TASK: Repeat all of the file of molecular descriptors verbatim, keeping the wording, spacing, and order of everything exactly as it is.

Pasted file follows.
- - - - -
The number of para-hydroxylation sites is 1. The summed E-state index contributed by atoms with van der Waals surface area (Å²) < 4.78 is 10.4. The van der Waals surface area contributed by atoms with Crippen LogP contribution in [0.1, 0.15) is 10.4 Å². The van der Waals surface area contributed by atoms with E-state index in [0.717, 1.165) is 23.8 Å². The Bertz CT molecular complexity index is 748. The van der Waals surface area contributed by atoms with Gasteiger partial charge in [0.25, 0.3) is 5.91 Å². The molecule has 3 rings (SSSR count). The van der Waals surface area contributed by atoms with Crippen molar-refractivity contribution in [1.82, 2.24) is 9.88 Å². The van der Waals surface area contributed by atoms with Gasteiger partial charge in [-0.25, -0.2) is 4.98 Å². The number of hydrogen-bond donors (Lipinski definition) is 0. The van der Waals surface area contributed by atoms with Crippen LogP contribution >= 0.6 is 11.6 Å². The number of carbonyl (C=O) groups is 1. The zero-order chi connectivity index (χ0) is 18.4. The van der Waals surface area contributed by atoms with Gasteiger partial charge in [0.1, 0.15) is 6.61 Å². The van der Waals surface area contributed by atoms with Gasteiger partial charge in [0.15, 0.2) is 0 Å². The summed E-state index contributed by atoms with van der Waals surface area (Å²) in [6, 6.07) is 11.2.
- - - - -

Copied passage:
The number of para-hydroxylation sites is 1. The summed E-state index contributed by atoms with van der Waals surface area (Å²) < 4.78 is 10.4. The van der Waals surface area contributed by atoms with Crippen LogP contribution in [0.1, 0.15) is 10.4 Å². The van der Waals surface area contributed by atoms with E-state index in [0.717, 1.165) is 23.8 Å². The Bertz CT molecular complexity index is 748. The van der Waals surface area contributed by atoms with Gasteiger partial charge in [0.25, 0.3) is 5.91 Å². The molecule has 3 rings (SSSR count). The van der Waals surface area contributed by atoms with Crippen molar-refractivity contribution in [1.82, 2.24) is 9.88 Å². The van der Waals surface area contributed by atoms with Gasteiger partial charge in [-0.25, -0.2) is 4.98 Å². The number of hydrogen-bond donors (Lipinski definition) is 0. The van der Waals surface area contributed by atoms with Crippen LogP contribution >= 0.6 is 11.6 Å². The number of carbonyl (C=O) groups is 1. The zero-order chi connectivity index (χ0) is 18.4. The van der Waals surface area contributed by atoms with Gasteiger partial charge in [0.1, 0.15) is 6.61 Å². The van der Waals surface area contributed by atoms with Gasteiger partial charge in [0.15, 0.2) is 0 Å². The summed E-state index contributed by atoms with van der Waals surface area (Å²) in [6, 6.07) is 11.2.